While the New York Yankees didn’t make it to the postseason, they weren’t the only ones one saw their hopes dashed earlier than expected. Both the Milwaukee Brewers and Baltimore Orioles exited early. The Brewers met their match in the Wild Card, and the Orioles couldn’t fend off the Texas Rangers, succumbing in three consecutive games.
Ex-Yankees Shine, Yet Fall Short
Intriguingly, among the ranks of these teams were familiar faces for Yankees fans: veteran infielder Josh Donaldson and outfield dynamo Aaron Hicks.
Josh Donaldson’s Playoff Stint
Donaldson, 37, had a foot in both camps this season, clocking 34 games with the Yankees and 17 with the Brewers. His Bronx stint saw him with a .142 batting average, a .225 OBP, and he knocked 10 homers with 15 RBIs from 128 at-bats. Transitioning to Milwaukee, his performance saw a slight uptick: a .169 batting average with a .290 OBP and an 85 wRC+.
While the Brewers’ postseason run was brief, Donaldson packed a punch. In two Wild Card outings, he boasted a .286 batting average with a .375 OBP, delivering when stakes were high. However, with the playoffs behind him and an expiring contract, whispers suggest he might be hanging up his boots. The veteran is set to pocket $6 million from a buyout, a clause activated during his transfer to the Yankees.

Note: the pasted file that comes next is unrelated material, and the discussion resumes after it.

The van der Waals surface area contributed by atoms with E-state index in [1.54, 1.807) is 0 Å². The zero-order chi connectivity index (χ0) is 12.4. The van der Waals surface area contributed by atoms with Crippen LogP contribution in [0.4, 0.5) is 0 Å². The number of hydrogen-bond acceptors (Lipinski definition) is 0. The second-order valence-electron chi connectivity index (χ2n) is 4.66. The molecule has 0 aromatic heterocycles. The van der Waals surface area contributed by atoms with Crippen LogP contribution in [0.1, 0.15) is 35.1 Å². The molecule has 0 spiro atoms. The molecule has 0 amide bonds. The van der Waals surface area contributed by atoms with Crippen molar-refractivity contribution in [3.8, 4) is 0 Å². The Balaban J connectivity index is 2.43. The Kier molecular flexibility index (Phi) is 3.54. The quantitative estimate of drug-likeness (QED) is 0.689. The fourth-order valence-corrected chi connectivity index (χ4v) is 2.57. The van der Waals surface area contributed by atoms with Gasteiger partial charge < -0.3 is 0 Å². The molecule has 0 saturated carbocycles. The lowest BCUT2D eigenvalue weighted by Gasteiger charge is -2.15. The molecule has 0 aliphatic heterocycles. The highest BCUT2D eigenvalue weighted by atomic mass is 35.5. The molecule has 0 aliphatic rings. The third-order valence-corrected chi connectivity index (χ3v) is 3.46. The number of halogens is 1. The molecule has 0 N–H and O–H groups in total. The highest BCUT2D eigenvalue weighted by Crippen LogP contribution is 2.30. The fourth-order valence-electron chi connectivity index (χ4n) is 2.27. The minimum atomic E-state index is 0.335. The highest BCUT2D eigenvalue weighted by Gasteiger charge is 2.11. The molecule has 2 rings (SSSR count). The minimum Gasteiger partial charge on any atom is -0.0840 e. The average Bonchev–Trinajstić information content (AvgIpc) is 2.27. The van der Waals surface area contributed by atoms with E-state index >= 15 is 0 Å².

- Yankees have been holding out preferred number for top free agent target
- Could the Yankees acquire both Juan Soto and Cody Bellinger? How would it work long-term?
- Yankees pass on another top starting pitcher as market thins
Aaron Hicks’ Orioles Revival
Contrasting Donaldson, Hicks‘ tenure with the Yankees this year was less than stellar, registering a .188 batting average and a .263 OBP with a 49 wRC+. But a move to Baltimore metamorphosed his fortunes.
In 65 games with the Orioles, Hicks dazzled with a .275 batting average, a .381 OBP, seven homers, and 31 RBIs. His stats boasted a 20.8% strikeout rate, a 14.8% walk rate, and a 129 wRC+. Amplifying his stellar form, his postseason performance for the Orioles was noteworthy: a .250 batting average with a .400 OBP and a mammoth 180 wRC+.
Yet, the sterling displays from the former Yankees couldn’t save their respective teams from an early playoff departure, ironically mirroring the Yankees’ own postseason outcome.